0

I'm trying to understand

$ echo "reverse me" \ 
| sed '/\n/!G;s/\(.\)\(.*\n\)/&\2\1/;//D;s/.//'
em esrever

(found here). But I can not get the

//D

command. While removing the //

/\n/!{
G
}
s/\(.\)\(.*\n\)/&\2\1/
D
s/.//

it does not work (seems a loop).

I found nothing about the // address on the man page or the sed faq (where it's used sometimes but not explained).

Any help would be appreciated.

1

in this page: http://www.catonmat.net/blog/sed-one-liners-explained-part-one/

search this line:

37. Reverse a line (emulates "rev" Unix command)
| improve this answer | |
  • Thank you, so // match the last regexp. This is exactly what I was looking for. Now I understand. – Laycastle Mar 14 '12 at 14:03
0

From the see man page:

[2addr]D Delete the initial segment of the pattern space through the first newline character and start the next cycle.

| improve this answer | |
0

You can omit the contents of a pattern in sed and give it as //, which means to treat it as the same as the last regex used. By removing it, you change from deleting when a pattern is matched to always deleting.

| improve this answer | |
0

This might work for you:

echo reverse me | sed '/\n/!G;l;s/\(.\)\(.*\n\)/&\2\1/;l;//D;s/.//'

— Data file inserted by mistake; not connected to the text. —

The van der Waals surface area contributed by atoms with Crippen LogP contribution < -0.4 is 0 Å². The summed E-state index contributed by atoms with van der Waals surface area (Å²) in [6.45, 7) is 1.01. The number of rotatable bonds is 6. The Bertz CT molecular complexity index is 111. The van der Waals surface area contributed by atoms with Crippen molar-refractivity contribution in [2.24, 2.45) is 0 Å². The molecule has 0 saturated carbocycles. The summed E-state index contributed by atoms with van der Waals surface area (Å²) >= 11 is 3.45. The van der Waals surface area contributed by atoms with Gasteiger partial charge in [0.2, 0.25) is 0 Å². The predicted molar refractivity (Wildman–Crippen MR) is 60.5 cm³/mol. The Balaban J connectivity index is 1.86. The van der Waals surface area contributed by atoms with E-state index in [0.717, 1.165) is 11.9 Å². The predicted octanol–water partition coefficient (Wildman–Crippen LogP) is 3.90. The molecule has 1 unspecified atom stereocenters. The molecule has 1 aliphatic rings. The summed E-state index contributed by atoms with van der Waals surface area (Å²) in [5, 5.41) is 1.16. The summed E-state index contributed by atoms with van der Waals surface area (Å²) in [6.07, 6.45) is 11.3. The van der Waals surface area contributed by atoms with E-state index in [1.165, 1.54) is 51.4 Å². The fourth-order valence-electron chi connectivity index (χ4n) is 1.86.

reverse me\n$
reverse me\neverse me\nr$
everse me\nr$
everse me\nverse me\ner$
verse me\ner$
verse me\nerse me\nver$
erse me\nver$
erse me\nrse me\never$
rse me\never$
rse me\nse me\nrever$
se me\nrever$
se me\ne me\nsrever$
e me\nsrever$
e me\n me\nesrever$
 me\nesrever$
me\nme\n esrever$
me\n esrever$
me\ne\nm esrever$
e\nm esrever$
e\n\nem esrever$
\nem esrever$
\nem esrever$
em esrever

I've added a couple of l commands before and after the substitution command

The sed command works as follows:

  1. For the first time through only, add a newline to the pattern space /\n/!G
  2. The regexp groups the first character \(.\) (AKA \1) and then everything upto the first newline \(.*\n\) (AKA \2) and then substitutes these two groups by the entire match & and then \2\1.
  3. If the previous regexp is true following the substitution //D delete upto the first newline i.e. that is delete the previous & expression and begin a new cycle but do not read a new line. Effectively loops till the regexp fails.
  4. Delete the first character i.e. the newline which has worked it's way to the front of the string s/.//
| improve this answer | |

Your Answer

By clicking “Post Your Answer”, you agree to our terms of service, privacy policy and cookie policy

Not the answer you're looking for? Browse other questions tagged or ask your own question.